“Flagrant” – enhanced damages, exceptional case status & injunctions

I have posted many times on the Tinnus v. Telebrands litigation, which involves water balloon patents. Another order is now out, this time involving postverdict motions including recovery of enhanced damages and attorneys fees for “exceptional” case status, as well as and entry of a permanent injunction. It is one readers will want to study, as it contains some actions that are extraordinary – even by patent litigation standards. When a court’s order uses the term “flagrantly” multiple times, you know things are about to get very interesting. There is much to be learned here, so let’s begin …

Equitable Remedies Under Ye Old Lanhame Acte

I’m sorry – I just can’t hear about a court “sitting in equity” without wondering whether everyone needs to reach in their briefcase and find their wigs.  (I realize a few may already have them on, and guys, your secret – such as it is – is safe with me). That’s probably not quite what it looked like in Judge Mazzant’s courtroom in Sherman when he pressed “enter” to paste his electronic signature on the opinion in this interesting Lanham Act case dealing with remedies. But a good exposition of the law is always welcome, so let’s see what happened here.

Ezekiel Elliott case – update on status of injunctive relief as to arbitral finding

I wanted to provide a brief update for those interesting in recent activity in the Ezekiel Elliott case pending before Judge Mazzant in Sherman.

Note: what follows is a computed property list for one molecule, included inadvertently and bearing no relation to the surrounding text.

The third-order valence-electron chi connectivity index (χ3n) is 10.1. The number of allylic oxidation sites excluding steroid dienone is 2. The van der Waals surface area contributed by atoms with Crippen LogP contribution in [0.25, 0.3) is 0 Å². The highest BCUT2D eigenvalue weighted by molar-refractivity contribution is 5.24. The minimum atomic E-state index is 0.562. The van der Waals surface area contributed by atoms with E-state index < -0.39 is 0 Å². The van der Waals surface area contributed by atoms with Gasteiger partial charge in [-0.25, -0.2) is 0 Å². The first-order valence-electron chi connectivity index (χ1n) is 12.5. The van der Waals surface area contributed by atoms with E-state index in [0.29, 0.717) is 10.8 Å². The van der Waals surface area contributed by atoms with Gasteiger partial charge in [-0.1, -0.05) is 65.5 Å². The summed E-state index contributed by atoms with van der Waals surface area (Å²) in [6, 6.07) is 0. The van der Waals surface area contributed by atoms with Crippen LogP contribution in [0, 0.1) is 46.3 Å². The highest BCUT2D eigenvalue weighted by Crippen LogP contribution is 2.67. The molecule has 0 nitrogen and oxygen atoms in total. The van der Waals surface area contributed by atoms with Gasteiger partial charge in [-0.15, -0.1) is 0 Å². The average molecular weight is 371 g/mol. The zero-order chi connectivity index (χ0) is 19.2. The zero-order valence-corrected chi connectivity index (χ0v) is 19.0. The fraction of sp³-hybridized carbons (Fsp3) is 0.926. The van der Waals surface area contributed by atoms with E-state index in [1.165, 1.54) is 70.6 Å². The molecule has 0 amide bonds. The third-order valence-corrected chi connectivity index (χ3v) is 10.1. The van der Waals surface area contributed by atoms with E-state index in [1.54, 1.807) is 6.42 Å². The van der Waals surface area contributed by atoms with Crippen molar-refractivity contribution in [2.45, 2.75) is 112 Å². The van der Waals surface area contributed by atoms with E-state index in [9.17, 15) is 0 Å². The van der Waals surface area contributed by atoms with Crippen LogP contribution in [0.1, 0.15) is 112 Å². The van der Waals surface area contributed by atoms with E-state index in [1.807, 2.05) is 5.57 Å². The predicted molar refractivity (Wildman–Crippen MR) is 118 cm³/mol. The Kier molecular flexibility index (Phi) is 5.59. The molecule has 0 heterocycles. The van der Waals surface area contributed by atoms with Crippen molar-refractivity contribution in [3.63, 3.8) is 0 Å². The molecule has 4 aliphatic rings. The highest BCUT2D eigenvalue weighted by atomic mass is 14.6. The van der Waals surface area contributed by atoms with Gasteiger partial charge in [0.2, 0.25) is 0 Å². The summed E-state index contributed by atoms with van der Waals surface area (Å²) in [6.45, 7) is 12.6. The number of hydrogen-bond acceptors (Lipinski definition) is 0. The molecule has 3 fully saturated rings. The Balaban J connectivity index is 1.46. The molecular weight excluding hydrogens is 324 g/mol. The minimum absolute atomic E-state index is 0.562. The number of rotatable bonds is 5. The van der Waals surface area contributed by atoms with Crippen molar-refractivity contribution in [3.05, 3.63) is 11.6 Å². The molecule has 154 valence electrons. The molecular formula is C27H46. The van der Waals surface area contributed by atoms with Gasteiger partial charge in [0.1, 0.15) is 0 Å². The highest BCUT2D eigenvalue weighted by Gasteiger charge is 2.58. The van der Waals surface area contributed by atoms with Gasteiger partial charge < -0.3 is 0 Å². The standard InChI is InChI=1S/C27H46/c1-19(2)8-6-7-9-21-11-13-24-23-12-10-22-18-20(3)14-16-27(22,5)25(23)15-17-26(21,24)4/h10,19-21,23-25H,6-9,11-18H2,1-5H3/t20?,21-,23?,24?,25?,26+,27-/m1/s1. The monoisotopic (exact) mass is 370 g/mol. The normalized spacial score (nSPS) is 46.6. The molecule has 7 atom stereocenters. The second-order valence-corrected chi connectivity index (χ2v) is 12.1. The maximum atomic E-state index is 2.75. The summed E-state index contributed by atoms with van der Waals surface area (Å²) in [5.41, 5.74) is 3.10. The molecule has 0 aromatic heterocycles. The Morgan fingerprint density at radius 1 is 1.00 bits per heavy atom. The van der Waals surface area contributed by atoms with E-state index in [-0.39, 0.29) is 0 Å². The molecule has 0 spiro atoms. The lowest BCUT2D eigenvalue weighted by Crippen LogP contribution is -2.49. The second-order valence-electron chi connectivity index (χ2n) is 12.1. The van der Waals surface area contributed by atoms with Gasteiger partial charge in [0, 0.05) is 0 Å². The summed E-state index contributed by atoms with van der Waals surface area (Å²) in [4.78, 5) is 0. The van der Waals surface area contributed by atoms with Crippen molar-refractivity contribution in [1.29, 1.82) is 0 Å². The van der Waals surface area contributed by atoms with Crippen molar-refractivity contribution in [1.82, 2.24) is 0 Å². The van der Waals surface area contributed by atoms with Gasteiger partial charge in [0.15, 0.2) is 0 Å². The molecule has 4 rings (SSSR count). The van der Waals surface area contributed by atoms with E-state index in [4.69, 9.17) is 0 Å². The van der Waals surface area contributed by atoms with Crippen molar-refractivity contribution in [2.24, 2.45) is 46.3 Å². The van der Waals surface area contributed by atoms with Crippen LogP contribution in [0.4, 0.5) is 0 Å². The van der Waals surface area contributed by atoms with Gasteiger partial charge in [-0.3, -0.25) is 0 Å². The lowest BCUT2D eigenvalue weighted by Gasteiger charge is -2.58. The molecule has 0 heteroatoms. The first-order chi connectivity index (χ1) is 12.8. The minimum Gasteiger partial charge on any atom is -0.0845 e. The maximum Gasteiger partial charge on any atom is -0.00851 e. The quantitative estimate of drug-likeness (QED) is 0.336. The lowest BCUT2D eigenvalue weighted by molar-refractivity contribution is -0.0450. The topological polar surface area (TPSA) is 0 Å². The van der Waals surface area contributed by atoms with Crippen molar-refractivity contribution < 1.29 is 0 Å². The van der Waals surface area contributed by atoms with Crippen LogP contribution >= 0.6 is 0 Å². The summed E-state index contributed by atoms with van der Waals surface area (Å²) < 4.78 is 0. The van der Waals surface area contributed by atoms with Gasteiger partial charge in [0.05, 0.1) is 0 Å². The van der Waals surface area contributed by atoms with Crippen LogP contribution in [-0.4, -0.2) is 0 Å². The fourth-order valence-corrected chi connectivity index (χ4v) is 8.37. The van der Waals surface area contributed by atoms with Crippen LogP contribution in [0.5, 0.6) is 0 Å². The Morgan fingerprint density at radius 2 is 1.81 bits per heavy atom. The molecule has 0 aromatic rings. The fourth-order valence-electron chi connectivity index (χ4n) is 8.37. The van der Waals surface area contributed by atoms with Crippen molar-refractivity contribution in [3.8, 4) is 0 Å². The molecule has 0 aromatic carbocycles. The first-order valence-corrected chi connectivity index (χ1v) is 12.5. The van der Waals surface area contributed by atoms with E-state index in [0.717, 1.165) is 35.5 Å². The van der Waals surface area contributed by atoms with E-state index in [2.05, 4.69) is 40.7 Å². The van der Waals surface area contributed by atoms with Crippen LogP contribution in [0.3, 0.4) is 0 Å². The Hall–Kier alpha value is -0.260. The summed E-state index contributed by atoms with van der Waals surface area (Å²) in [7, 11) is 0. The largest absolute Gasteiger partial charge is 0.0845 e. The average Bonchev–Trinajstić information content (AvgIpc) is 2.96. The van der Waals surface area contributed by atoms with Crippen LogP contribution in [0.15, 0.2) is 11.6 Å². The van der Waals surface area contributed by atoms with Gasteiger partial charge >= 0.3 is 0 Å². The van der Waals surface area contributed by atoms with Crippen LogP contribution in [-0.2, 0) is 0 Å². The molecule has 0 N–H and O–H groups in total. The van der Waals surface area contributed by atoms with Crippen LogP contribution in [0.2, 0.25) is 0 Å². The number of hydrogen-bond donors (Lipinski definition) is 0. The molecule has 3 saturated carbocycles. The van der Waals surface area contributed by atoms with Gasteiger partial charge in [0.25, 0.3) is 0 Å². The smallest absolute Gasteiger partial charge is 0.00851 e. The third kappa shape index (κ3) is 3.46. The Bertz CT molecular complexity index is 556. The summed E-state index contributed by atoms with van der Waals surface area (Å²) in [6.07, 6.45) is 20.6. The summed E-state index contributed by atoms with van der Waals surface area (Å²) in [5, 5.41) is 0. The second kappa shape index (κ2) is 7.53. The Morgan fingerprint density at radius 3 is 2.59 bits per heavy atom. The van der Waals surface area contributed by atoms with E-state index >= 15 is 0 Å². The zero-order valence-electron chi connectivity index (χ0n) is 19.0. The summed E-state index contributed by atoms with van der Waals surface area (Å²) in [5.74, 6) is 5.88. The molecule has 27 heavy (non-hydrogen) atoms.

While the case is interesting to many due to its subject matter, the Court’s most recent order provides a helpful and potential useful analysis not just of injunctive relief, but of review of an arbitrator’s decision for “fundamental fairness.”

Ezekiel Elliott hearing concludes in Sherman

Yesterday’s hearing on whether the NFL’s six-game suspension against Dallas Cowboys running back Ezekiel Elliott would be enjoined or stayed has concluded, and Judge Mazzant promised the parties a ruling Friday.  But because of the timing, the NFL agreed during the hearing that the pending suspension would not start until after Sunday’s season opener, regardless of the Court’s ruling. The proceedings before Judge Mazzant in the the two and a half hour hearing focused on whether the proceedings were fundamentally unfair.  The Court will decide if 1) there is a substantial chance of success on the merits for the NFLPA and Elliott; 2) there is a substantial threat of immediate and irreparable harm for which there is no remedy of law; 3) if there is a substantial threat of greater injury from not granting the injunctive relief than from granting it; and 4) whether the injunctive relief will disserve the public interest.